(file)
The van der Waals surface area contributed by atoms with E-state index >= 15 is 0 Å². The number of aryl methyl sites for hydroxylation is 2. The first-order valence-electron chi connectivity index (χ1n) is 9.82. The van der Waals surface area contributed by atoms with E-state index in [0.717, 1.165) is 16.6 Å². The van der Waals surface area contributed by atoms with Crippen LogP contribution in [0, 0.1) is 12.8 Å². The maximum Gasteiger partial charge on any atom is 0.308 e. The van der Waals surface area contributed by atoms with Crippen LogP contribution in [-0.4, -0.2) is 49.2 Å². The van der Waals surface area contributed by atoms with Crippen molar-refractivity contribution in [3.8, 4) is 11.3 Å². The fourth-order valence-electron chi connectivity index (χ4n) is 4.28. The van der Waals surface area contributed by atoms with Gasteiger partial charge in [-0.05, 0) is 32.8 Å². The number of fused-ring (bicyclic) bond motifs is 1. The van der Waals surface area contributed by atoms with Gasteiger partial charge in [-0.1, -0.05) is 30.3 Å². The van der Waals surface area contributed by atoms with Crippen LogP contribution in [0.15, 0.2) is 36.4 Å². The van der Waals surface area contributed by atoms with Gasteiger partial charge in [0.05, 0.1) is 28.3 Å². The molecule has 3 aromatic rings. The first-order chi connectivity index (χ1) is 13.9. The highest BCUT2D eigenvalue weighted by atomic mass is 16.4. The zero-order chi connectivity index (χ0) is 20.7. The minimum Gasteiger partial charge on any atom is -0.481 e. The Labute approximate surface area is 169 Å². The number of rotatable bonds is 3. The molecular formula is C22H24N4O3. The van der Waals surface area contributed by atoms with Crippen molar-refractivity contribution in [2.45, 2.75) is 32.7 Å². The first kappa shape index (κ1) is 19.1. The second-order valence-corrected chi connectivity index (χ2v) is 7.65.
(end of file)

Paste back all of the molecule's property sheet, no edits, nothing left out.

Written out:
The van der Waals surface area contributed by atoms with E-state index >= 15 is 0 Å². The number of aryl methyl sites for hydroxylation is 2. The first-order valence-electron chi connectivity index (χ1n) is 9.82. The van der Waals surface area contributed by atoms with E-state index in [0.717, 1.165) is 16.6 Å². The van der Waals surface area contributed by atoms with Crippen LogP contribution in [0, 0.1) is 12.8 Å². The maximum Gasteiger partial charge on any atom is 0.308 e. The van der Waals surface area contributed by atoms with Crippen LogP contribution in [-0.4, -0.2) is 49.2 Å². The van der Waals surface area contributed by atoms with Crippen molar-refractivity contribution in [3.8, 4) is 11.3 Å². The fourth-order valence-electron chi connectivity index (χ4n) is 4.28. The van der Waals surface area contributed by atoms with Gasteiger partial charge in [-0.05, 0) is 32.8 Å². The number of fused-ring (bicyclic) bond motifs is 1. The van der Waals surface area contributed by atoms with Gasteiger partial charge in [-0.1, -0.05) is 30.3 Å². The van der Waals surface area contributed by atoms with Crippen LogP contribution in [0.15, 0.2) is 36.4 Å². The van der Waals surface area contributed by atoms with Gasteiger partial charge in [0.05, 0.1) is 28.3 Å². The molecule has 3 aromatic rings. The first-order chi connectivity index (χ1) is 13.9. The highest BCUT2D eigenvalue weighted by atomic mass is 16.4. The zero-order chi connectivity index (χ0) is 20.7. The minimum Gasteiger partial charge on any atom is -0.481 e. The Labute approximate surface area is 169 Å². The number of rotatable bonds is 3. The molecular formula is C22H24N4O3. The van der Waals surface area contributed by atoms with Crippen molar-refractivity contribution in [2.45, 2.75) is 32.7 Å². The first kappa shape index (κ1) is 19.1. The second-order valence-corrected chi connectivity index (χ2v) is 7.65.